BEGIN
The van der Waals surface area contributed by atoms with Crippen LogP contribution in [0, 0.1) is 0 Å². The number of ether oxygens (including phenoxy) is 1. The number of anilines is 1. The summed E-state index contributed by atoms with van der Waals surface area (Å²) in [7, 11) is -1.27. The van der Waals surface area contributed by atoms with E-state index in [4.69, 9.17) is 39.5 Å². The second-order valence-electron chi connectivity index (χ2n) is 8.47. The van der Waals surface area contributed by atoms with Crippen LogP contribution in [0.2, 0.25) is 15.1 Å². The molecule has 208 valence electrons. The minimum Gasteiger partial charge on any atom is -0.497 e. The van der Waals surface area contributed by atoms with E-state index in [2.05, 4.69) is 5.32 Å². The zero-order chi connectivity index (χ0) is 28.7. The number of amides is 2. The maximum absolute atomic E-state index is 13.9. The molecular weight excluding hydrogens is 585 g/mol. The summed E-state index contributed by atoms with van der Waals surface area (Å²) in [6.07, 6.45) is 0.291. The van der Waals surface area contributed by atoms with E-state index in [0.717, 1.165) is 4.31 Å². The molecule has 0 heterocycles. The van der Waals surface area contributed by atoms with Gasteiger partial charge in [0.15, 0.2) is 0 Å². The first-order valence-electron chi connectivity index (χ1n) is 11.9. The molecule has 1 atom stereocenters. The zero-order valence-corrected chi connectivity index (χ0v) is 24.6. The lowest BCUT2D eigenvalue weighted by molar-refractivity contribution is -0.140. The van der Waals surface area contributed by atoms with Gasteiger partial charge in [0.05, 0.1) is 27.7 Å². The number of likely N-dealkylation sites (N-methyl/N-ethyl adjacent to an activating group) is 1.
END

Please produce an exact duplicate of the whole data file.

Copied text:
The van der Waals surface area contributed by atoms with Crippen LogP contribution in [0, 0.1) is 0 Å². The number of ether oxygens (including phenoxy) is 1. The number of anilines is 1. The summed E-state index contributed by atoms with van der Waals surface area (Å²) in [7, 11) is -1.27. The van der Waals surface area contributed by atoms with E-state index in [4.69, 9.17) is 39.5 Å². The second-order valence-electron chi connectivity index (χ2n) is 8.47. The van der Waals surface area contributed by atoms with Crippen LogP contribution in [0.2, 0.25) is 15.1 Å². The molecule has 208 valence electrons. The minimum Gasteiger partial charge on any atom is -0.497 e. The van der Waals surface area contributed by atoms with E-state index in [2.05, 4.69) is 5.32 Å². The zero-order chi connectivity index (χ0) is 28.7. The number of amides is 2. The maximum absolute atomic E-state index is 13.9. The molecular weight excluding hydrogens is 585 g/mol. The summed E-state index contributed by atoms with van der Waals surface area (Å²) in [6.07, 6.45) is 0.291. The van der Waals surface area contributed by atoms with E-state index in [0.717, 1.165) is 4.31 Å². The molecule has 0 heterocycles. The van der Waals surface area contributed by atoms with Gasteiger partial charge in [0.15, 0.2) is 0 Å². The first-order valence-electron chi connectivity index (χ1n) is 11.9. The molecule has 1 atom stereocenters. The zero-order valence-corrected chi connectivity index (χ0v) is 24.6. The lowest BCUT2D eigenvalue weighted by molar-refractivity contribution is -0.140. The van der Waals surface area contributed by atoms with Gasteiger partial charge in [0.05, 0.1) is 27.7 Å². The number of likely N-dealkylation sites (N-methyl/N-ethyl adjacent to an activating group) is 1.